He said the changes meant Victoria would have comparable arrangements with NSW, where there had been a massive accumulation in asset values. “Clearly their taxing regime has not impeded the market,” he added.
Victorian Chamber of Commerce and Industry chief executive Paul Guerra criticised the property tax hikes.
“People will be disincentivised to invest in things like factories and shopfronts while it will also have a negative impact on the residential property market as people will be reluctant to upsize considering the huge tax implications for doing so,” Mr Guerra said.
“It will drive up house prices in the $2 million-plus category overnight.”
Owen Wilson, CEO of realestate.com.au publisher REA Group, said the new and increased property taxes were short-sighted.
“The proposed measures will not only stymie economic growth, they will also be at the expense of all Victorians, making renting, buying and selling impossible for many,” Mr Wilson said.
“It’s inevitable that while these taxes are placed on developers, investors, and commercial landlords, the costs will be passed onto small businesses, young renters and frontline workers, who are already struggling enough.”
The REIV also warned the changes will worsen housing affordability and push homeownership out of reach for many people.
“These sledgehammer taxes could cause a flight from property by self-funded retirees, for which property investment is their only form of income,” REIV president Leah Calnan said.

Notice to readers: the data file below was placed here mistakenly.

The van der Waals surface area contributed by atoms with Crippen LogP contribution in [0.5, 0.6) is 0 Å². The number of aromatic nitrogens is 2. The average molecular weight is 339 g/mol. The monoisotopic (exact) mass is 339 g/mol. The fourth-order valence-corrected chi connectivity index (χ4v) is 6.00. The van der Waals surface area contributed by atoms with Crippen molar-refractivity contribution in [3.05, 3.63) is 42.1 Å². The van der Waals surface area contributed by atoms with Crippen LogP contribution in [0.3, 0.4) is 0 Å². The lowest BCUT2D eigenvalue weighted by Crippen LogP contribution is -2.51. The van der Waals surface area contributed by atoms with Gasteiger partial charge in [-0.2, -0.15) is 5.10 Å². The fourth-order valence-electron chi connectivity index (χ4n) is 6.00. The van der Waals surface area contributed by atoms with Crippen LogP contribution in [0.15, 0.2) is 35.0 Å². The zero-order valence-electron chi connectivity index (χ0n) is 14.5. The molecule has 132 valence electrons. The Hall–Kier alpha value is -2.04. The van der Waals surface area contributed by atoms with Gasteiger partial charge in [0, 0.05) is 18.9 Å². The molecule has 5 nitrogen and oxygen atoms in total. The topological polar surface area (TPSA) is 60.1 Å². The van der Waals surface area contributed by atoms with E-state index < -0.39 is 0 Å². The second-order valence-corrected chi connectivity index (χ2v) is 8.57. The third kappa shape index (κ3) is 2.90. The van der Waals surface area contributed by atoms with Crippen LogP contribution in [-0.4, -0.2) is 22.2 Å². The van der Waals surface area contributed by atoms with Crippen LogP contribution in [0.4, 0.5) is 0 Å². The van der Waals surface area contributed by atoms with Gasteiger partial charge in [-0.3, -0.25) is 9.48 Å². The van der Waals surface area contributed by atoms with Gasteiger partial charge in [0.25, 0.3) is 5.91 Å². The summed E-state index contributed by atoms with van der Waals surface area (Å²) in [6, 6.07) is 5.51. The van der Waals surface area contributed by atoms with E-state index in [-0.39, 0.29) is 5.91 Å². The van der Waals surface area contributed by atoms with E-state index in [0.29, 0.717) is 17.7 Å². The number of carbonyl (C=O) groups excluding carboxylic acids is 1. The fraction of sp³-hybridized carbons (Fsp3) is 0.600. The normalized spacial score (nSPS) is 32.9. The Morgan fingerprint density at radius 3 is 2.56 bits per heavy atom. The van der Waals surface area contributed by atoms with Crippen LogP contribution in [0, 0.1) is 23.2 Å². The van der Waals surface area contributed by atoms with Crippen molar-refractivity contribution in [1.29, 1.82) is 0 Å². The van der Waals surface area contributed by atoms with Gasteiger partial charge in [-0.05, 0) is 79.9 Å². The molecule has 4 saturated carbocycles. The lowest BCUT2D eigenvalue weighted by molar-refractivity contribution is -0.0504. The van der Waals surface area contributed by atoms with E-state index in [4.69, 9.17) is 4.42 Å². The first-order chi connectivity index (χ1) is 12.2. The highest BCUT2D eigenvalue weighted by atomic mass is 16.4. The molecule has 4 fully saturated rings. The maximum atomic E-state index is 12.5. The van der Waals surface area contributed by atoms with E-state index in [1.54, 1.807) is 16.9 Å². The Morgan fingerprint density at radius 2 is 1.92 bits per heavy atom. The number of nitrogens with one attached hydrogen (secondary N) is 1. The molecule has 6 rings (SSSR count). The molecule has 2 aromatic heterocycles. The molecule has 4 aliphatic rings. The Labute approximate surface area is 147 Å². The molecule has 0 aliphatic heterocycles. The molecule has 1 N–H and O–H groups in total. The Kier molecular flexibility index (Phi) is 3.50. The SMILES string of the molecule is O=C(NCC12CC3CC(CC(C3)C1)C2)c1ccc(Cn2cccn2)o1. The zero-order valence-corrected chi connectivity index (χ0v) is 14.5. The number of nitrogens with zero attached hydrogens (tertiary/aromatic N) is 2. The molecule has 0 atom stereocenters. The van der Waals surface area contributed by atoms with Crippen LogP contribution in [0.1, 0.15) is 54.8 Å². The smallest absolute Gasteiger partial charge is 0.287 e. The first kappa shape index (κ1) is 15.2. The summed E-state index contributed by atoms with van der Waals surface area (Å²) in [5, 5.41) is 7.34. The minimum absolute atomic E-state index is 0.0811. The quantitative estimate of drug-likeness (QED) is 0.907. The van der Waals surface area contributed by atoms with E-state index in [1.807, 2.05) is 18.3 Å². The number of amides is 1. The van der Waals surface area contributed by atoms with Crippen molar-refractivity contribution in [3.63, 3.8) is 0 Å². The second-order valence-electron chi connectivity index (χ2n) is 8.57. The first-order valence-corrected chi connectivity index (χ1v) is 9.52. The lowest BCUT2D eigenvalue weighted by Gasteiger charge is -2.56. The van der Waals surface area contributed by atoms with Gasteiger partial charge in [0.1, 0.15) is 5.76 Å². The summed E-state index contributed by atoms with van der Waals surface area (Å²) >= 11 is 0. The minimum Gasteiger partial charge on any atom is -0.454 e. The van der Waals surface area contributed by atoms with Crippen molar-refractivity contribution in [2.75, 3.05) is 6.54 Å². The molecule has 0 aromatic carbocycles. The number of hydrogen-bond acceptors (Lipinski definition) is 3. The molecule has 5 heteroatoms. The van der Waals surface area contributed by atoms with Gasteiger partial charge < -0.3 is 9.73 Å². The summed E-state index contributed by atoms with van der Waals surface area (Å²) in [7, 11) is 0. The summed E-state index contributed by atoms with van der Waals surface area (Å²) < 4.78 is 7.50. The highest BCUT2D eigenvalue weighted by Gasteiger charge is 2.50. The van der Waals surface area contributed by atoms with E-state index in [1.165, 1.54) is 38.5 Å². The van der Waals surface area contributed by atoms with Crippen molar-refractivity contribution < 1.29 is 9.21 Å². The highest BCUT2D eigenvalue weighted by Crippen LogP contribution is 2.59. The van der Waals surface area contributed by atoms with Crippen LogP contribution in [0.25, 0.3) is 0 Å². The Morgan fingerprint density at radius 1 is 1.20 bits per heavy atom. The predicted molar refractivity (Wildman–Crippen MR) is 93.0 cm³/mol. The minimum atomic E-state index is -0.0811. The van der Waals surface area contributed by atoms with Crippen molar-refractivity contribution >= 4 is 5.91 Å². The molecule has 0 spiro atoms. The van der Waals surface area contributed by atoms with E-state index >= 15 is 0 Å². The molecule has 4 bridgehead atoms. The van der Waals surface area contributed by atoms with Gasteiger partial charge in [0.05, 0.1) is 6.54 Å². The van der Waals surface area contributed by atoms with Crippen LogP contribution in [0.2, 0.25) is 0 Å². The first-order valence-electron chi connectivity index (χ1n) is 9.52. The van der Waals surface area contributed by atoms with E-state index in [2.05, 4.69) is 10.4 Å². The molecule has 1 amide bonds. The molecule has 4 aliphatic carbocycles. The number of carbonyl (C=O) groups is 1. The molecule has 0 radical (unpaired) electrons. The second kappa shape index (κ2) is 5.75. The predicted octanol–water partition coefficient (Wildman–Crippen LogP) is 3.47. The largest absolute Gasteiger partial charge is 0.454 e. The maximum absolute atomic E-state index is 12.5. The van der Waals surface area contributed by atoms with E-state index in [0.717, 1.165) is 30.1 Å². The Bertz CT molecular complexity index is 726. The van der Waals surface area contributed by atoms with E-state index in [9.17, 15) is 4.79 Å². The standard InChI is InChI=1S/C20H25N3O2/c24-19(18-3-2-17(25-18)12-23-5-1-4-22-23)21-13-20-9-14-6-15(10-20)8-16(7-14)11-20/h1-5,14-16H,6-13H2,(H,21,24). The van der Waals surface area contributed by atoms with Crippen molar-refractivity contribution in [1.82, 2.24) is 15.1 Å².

The main budget changes for property
Thursday’s 2021/22 state budget will include a number of changes to property taxes designed to raise $2.4 billion over the next four years. The changes involve:
New premium stamp duty rate
The government will bring in a new premium stamp duty rate for property transactions with a value above $2 million. The move will increase the stamp duty payable to $110,000 plus 6.5% of the dutiable value in excess of $2 million. Currently, the highest stamp duty rate is 5.5%.
Mr Pallas said the change will impact about 3.5% of all stamp duty transactions.
“It brings us more into line with NSW, which has a premium stamp duty rate of 7% on homes worth more than $3.1 million,” he said.
The move is expected to bring in an extra $137 million in the 2021/22 financial year.
The median house price in Melbourne is currently $1,065,000, according to the latest realestate.com.au data.
Realestate.com.au economist Anne Flaherty said the changes equated to an additional $20,000 in stamp duty on a property valued at $2 million.
“Stamp duty is widely regarded as one of Australia’s worst taxes. Increasing stamp duty will further the inefficiencies already created by this tax and decrease affordability for buyers and, as a consequence, renters,” Ms Flaherty said.
Mr Guerra said VECCI will continue to advocate for stamp duty to be replaced.